Nichols added that LGBT topics are “highly politicized,” making it challenging to respond pastorally without being perceived as political by some bishops. According to Queering the Church, Bishop Peter Doyle of Northampton apologized on behalf of England’s delegates for not getting better results on LGBT issues, repeating earlier criticisms he himself made against the Synod :
“I’m very sorry for the LGBT good people who were looking to the synod for something. It was really hard for people of same sex attraction. It wasn’t blocked. There was just so much to deal with.”
Germany’s bishops said the Synod was “not the end, but a colon” in a statement translated into English at In Caelo et In Terra. In that vein, they acknowledged the church must “say honestly where we have failed as Church” in ways that “led to harsh and merciless attitudes” and “caused people pain,” including those with a homosexual orientation. They offered reflection questions about about how to bring the Synod home:
“How do we open, and not close, the way towards Christ? How do we fully integrate people in the Church? How do we become a Church with open doors? And how do we relate to families in the most difficult situations, such as refugee families, to make a life in dignity possible for them, as the Gospel shows? How can we encourage a new spring in the pastoral care of families in general?”
Abbot Jeremias Schröder of the Congregation of Sant’Ottilia, one of ten religious delegates to the Synod, made relevant comments about a lack of historicity in the bishops’ discussions. Regarding marriage’s history in the church, he told Crux:
” ‘You find that a church wedding in the Western Church comes in about 1,000 years ago, not in the beginning as some people say. . .The way of dealing with failed marriages has been very different throughout history as well. . .And just to spell that out, to make it clear we are living in a history that has shaped and evolved, and not just in a constant tradition that’s been immovable for 2,000 years, I think that would have helped.’ “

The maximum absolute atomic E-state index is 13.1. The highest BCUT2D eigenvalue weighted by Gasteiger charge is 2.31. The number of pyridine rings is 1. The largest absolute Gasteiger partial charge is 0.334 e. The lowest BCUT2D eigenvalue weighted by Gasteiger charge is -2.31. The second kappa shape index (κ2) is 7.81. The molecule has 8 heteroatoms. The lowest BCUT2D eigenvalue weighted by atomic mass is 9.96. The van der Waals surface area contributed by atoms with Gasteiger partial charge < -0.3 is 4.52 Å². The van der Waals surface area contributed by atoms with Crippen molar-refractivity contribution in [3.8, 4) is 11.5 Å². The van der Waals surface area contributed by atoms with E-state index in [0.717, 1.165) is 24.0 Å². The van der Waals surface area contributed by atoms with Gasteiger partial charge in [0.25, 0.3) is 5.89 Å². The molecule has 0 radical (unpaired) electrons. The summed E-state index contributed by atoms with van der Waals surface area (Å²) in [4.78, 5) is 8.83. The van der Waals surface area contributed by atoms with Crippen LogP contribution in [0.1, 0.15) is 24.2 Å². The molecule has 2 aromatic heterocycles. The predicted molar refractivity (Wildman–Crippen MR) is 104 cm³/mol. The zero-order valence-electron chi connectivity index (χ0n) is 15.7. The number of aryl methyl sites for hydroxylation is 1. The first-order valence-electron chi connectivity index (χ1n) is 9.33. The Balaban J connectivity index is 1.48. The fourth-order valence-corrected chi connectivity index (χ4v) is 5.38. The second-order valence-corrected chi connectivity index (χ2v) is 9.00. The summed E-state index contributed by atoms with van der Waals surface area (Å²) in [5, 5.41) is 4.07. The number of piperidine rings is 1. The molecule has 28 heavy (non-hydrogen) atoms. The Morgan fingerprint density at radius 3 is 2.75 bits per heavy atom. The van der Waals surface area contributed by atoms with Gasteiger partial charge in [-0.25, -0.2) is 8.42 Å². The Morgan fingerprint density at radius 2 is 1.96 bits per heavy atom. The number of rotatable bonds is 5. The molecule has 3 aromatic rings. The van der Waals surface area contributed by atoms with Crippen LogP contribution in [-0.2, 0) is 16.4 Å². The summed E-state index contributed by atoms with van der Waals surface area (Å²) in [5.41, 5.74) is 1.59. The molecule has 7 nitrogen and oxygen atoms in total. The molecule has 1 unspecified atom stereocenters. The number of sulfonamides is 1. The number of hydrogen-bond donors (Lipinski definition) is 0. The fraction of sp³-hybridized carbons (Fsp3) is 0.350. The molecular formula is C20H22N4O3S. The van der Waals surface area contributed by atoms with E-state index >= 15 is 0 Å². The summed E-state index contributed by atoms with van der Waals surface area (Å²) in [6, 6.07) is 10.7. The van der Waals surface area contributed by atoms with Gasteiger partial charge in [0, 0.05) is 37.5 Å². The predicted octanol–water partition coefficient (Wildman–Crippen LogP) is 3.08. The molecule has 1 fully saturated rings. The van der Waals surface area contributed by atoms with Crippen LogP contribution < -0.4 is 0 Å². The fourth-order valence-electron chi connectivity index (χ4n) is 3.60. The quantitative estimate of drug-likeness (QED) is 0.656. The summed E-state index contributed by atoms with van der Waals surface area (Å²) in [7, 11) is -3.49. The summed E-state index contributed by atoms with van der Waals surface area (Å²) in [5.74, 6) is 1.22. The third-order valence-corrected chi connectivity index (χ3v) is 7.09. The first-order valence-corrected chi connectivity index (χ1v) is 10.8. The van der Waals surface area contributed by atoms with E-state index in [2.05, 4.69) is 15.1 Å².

He said further that speaking of gay Catholics as “intrinsically disordered” is not a “helpful phrase.”
Berlin’s Archbishop Heiner Koch, in a news story in the Austrian Catholic newspaper, Kathpress, said the German bishops pushed as hard as they could on LGBT issues, without success [English translation thanks to Terence Weldon at Queering the Church]:
“African and Eastern bishops especially have expressed very restrictive views about homosexuality at the Synod. Some put forward positions for which there had been vigorous opposition. ‘Our German representatives said clearly that we do not share this judgement and cannot abandon our ideas on human dignity,’ stated Koch, who is also family bishop of the German Bishops Conference..
“At the same time Koch pointed out that in addition to cultural differences, political constraints sometimes make dialogue more difficult: ‘In many totalitarian states there are far-reaching consequences if you speak out in public about, for example, treating homosexuals as human beings.’ “